All those iPads racing into the enterprise must maneuver around a tricky corner: getting Windows desktop apps to run on iPads without wrecking the user experience. Sure, Citrix virtual desktop infrastructure, or VDI, can render entire Windows desktops and their apps on the iPad—but not always well.
The problem, of course, is that Windows desktop apps were never meant to run on a 10-inch touchscreen tablet with no mouse and physical keyboard (even less so with a 3.5-inch touchscreen iPhone). Yet workers need these apps to do their jobs.
We’re not talking about simple iPad apps such as Quickoffice and Documents To Go that replicate Microsoft Office, either.
Companies, even entire industries, might rely on a single legacy Windows app. At hospitals across the country, for instance, clinicians depend on the Cerner medical app, which doesn’t work well on the iPad. Then there’s the plethora of custom-built Windows apps in which companies have invested much time and training. These apps often require a virtualized desktop environment to run on an iPad.
But CIOs argue that Windows apps running in a virtualized environment on an iPad deliver a terrible user experience. That is, iPad users have to pinch and zoom field screens, input data with finger taps and the virtual keyboard, and then repeat this maddening process over and over.
The end result: Employees use Citrix on the iPad as a last resort, CIOs say.
One of the leading providers of virtual Windows desktops for the iPad is Citrix with its Citrix Receiver app. Benjamin Baer, senior director of product marketing for the Receiver and Gateways group at Citrix, says he is aware of the usability problem.
While Windows app developers ultimately have to step up to the plate and retool their Windows apps for the iPad, Citrix is taking steps to solve the usability problem. CIO.com’s Tom Kaneshige talked with Baer about Citrix’s role in helping software developers turn this corner.
As iPads increase their enterprise footprint, CIOs say users complain about the poor virtual Windows experience on the iPad. What can be done about this?
Baer: The basic thing we provide is the ability to get to legacy Windows apps using non-Windows devices. We deliver the ability to virtualize Windows apps and, of course, Windows desktops on an iPad. At its base level, a lot of the criticisms are well founded in so much as Windows apps and Windows desktops were never designed for touch capabilities and small screen real estate.
With the Citrix Receiver on the tablet device, we primarily focus on the app rather than the desktop. We can deliver desktops, but as you point out the UI (user interface) is so mouse or cursor driven. Most people would rather have access to their Windows apps, not necessarily the entire desktop.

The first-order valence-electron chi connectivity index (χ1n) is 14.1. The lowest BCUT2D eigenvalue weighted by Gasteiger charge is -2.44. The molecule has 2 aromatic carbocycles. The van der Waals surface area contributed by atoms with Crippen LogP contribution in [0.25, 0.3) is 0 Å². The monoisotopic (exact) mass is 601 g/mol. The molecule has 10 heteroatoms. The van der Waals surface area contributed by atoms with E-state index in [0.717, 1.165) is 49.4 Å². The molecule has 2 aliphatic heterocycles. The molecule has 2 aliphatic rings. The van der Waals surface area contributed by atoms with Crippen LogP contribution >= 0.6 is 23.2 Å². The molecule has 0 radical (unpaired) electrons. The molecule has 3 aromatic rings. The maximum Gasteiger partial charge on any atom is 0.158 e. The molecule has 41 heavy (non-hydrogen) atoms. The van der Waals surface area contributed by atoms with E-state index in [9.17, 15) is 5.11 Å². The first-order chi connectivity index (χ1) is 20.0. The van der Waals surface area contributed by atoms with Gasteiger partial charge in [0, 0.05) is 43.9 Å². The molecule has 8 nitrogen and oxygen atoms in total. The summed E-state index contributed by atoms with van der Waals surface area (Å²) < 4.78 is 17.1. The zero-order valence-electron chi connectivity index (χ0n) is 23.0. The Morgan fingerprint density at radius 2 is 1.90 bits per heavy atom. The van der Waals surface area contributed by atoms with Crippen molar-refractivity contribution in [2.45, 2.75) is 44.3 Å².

Are Windows app developers tweaking their software for the iPad?
Baer: Two weeks ago, we announced a new SDK (software developer kit) that basically sits in front of XenApp in the virtual app delivery infrastructure. This allows end-users, customers, system integrators and partners to write extensions that reformat, repaint the actual Windows app to be more native to the device it’s running on. It also allows developers to leverage things like GPS, accelerometer, cameras.
For example, Outlook was never designed for those form factors. But we can actually re-screen the Outlook interface to look more like a native app. Bigger buttons. Screen wipes. It’s something we created internally.
We expect a lot of our ISVs (independent software developers), including medical app ISVs, to really leverage the SDK and change the way their traditional Windows apps are viewed through Citrix Receiver and on these alternative devices. We’re just now starting to see some traction.
What about tweaking for the iPhone?
Baer: Because of the iPhone’s very small screen real estate, it’s indeed a fallback. It’s something I can use if I really need it, but I’m not going to use it every day. We’ve found with smartphones that people like to know it’s there and will do the zoom and pan if they need to.
Prior to three weeks ago, we had specific receivers for iPad and iPhone. We’ve since revamped our Receiver for iOS 5.0. It has a completely new look and feel and access to apps. Much more tuned for the iPad experience, or rather the iOS experience. A lot of our primary development work is focused on those tablet use cases. The SDK is a good example of this.
The ISV may be somewhat reluctant to make major modifications to the UI, so we try to make it work by providing the touch capabilities, such as the ability to move the cursor around with your finger. But at the end of the day, ISVs still need to make modifications to their applications long term to support the changing set of use cases.
Tom Kaneshige has been covering business and technology in Silicon Valley for two decades. As senior online writer at CIO.com, Tom covers Silicon Valley culture, BYOD and consumer tech in the enterprise.